Right now, 35 emails reside on the MacServer, none of them opened and none of them about to be opened soon. The new Mac OS exacerbates this issue: under the old operating system, you could view the name of the sender and at least part of the message without having to open the email. Now, to see what’s in it or to set a preference to direct some nuisance emailer to the trash, you HAVE to open it, and then, to move on, click again to close it. That’s four clicks (if you count a double-click as two) to view with what you should be able to see in one click. It doesn’t seem like much…but it adds up. Multiply that times 35: to view today’s mail, I will have to point and goddamn click a hundred and forty times!
And that alone adds up to “NUISANCE.” B-o-o-o-r-ing Nuisance.
Yesterday I spent half the afternoon reconciling bank accounts online, entering data in Excel, electronically depositing checks, and storing the checks’ JPEGs to Dropbox — yet another task, that latter, made exponentially more difficult by OS 10.11.4.
Yes. For some reason, the new OS on the iMac, which I have to use to operate the scanner with relatively low hassle, will not play with DropBox. Instead of appearing in the Finder sidebar like another disk drive, it’s presented in an icon in the top menu bar. You can NOT save a scanned JPEG direct to Dropbox in this new, unclever iteration. You have to save it to the desktop, then right-click on it and click on the option “move to Dropbox.” THEN, goddamnit, you have to get into Dropbox, find the file, and move it to the folder where you want it.
This issue, I suspect, could be resolved with an inexpensive PC. That, very likely, will be the new computer purchase. Too bad. I like the Mac for a number of reasons. But Apple seems to be working hard to drive customers over to Microsoft.
With an ordinary pocket calculator, I could’ve reconciled my bank accounts in about 30 minutes. But of course the result would not have been enshrined on DropBox for posterity, for my accountant, and for the IRS.
Consider the sheer amount of time wasted with fiddling with the electronic crap. Yesterday I only had two checks to deposit. But sometimes there are five or six checks laying around, begging to go to the bank. With that much hassle factor involved, it might be faster to drive them to the credit union! And it would be only marginally more annoying. To say nothing of significantly less mind-numbing.
How many clicks would it take to deposit six checks? How many steps? Hmmm…
Step 1. Align check on grid to make it straight (credit union will bounce it if it’s not exactly straight); tape down.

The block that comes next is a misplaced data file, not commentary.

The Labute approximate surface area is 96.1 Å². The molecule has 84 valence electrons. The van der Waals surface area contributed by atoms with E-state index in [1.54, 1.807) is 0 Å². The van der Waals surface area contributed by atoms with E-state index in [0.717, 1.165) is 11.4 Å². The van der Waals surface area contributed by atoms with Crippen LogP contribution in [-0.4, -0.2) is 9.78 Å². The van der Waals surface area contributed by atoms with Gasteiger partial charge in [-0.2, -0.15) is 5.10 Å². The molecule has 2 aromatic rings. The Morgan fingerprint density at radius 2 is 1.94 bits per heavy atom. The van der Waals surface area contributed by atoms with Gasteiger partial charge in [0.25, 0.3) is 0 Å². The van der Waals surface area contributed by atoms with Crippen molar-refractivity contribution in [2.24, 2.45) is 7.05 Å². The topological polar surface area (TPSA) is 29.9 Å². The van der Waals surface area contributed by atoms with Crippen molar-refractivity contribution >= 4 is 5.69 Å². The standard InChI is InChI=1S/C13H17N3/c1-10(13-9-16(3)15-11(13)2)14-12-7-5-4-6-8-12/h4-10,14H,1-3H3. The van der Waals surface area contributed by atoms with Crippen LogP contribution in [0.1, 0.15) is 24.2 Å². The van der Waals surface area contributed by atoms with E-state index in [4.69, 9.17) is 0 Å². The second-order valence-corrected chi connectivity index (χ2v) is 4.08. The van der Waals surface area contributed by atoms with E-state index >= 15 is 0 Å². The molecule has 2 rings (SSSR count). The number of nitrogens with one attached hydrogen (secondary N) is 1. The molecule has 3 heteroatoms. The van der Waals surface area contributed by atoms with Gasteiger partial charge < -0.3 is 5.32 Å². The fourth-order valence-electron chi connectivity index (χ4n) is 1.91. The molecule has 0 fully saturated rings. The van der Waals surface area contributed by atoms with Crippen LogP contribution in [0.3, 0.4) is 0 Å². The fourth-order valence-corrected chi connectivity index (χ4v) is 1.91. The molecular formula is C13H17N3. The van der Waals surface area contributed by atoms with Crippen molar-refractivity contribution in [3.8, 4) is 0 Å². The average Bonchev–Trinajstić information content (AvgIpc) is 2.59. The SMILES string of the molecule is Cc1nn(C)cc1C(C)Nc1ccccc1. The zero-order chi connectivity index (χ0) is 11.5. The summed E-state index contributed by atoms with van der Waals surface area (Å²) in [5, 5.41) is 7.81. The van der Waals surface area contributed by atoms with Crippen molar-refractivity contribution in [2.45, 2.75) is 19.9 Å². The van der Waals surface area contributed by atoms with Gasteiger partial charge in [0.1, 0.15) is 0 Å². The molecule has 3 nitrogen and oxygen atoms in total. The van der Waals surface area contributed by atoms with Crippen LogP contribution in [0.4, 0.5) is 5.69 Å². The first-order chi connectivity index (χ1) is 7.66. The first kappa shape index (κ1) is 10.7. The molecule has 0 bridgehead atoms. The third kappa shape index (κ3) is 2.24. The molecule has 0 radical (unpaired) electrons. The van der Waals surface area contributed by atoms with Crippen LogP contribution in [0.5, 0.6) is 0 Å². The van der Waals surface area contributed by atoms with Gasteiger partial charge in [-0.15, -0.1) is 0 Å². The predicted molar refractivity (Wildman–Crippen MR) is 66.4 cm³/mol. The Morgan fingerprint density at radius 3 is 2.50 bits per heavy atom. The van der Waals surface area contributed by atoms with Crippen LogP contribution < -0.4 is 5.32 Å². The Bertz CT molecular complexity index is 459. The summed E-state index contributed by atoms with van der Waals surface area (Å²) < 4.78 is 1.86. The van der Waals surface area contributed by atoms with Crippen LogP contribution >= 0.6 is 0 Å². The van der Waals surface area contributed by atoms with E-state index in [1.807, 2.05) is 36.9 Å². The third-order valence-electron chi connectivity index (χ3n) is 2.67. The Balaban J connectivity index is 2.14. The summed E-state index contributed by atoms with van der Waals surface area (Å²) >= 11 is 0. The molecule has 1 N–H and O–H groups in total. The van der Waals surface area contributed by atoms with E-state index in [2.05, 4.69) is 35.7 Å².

Step 2. Place grid with check in scanner.
Click 1. Open scanner software.
Click 2. Click to scan image of front of check.
Click 3. Outline image to include check only.
Click 4. Crop image.
Click 5. Export to desktop under an intelligible filename.
Click 6. Click to scan image of back of check.
Click 7. Outline image to include check only.
Click 8. Crop image.
Click 9. Export to desktop under an intelligible filename.
Click 10. Get into Finder
Click 11. Right-click on image of check front.
Click 12. Select “Move to Dropbox.”
Click 13. Click on stupid icon in annoying menu at top of screen to open DropBox.
Step 4 or 5, God only knows. Search for JPEG of front of check.
Click 14. Grab file and drag to the directory (sorry, “Folder”) where it’s supposed to be stored.
Click 15. Repeat click 11 for back of check.
Click 16. Repeat click 12 for back of check.
Click 17. Repeat click 13 for back of check.
Step 6 or so. Repeat step 4 or 5, whatever it was, for back of check.
Click 18. Open FireFox
Click 19. Get into address line.
Step 7. Enter credit union’s URL.
Step 8. Sign in…
Click 20. Enter username.
Click 21. Enter password.
Click 22. Select “Online Deposit.”
Click 23. Select bank account into which to direct check.
Click 24. Enter the amount of the check.
Click 25. Select “Front.”
Click 26. Search for and click on JPEG of check front, which you cannot access on Dropbox now that you have wonderful OS 10.11.4 — you have to find the copy you put on the desktop.
Click 27. Tell the bank yes, yes, YES THIS IS THE IMAGE YOU WANT TO UPLOAD.
Click 28. Print resulting receipt.
Click 29. Search for and click on JPEG of check back.
Click 30. Tell the bank yes, yes, YES THIS IS THE IMAGE YOU WANT TO UPLOAD.
Click 31. Print resulting receipt.
Click 32. Back out of “Online Deposit.”
Click 33. Log out of credit union account.
Step 9. Retrieve deposit receipts from printer; staple checks to their respective receipts and file in hard-copy folders in file drawer.
So we have 33 clicks and about 9 steps to deposit one check; for half a dozen checks, that would total 54 steps and 198 clicks and some endless amount time spent in this eye-glazing venture.
How, really, does this improve our lives? What could I have been doing instead?
Round-trip to the credit union takes about 40 minutes. However: a Home Depot, a Lowe’s, and a Fry’s Electronics are directly on the way to that credit union. A Costco that serves a more upscale crowd than mine (and so has a richer choice of merchandise) is only slightly out of the way. A Michael’s, a pet store, and an OfficeMax are directly on the way home. Consider the number of errands I could have run in a round trip that would’ve included the CU.
Those errands have to be run willy-nilly, whether the checks are deposited or not. How much more efficient would it be simply to include a side trip over to the credit union as part of a Great Loop to two or three of those other destinations? How much less efficient — and less brain-banging boring — would a book of paper spreadsheets be, by way of enshrining data for posterity?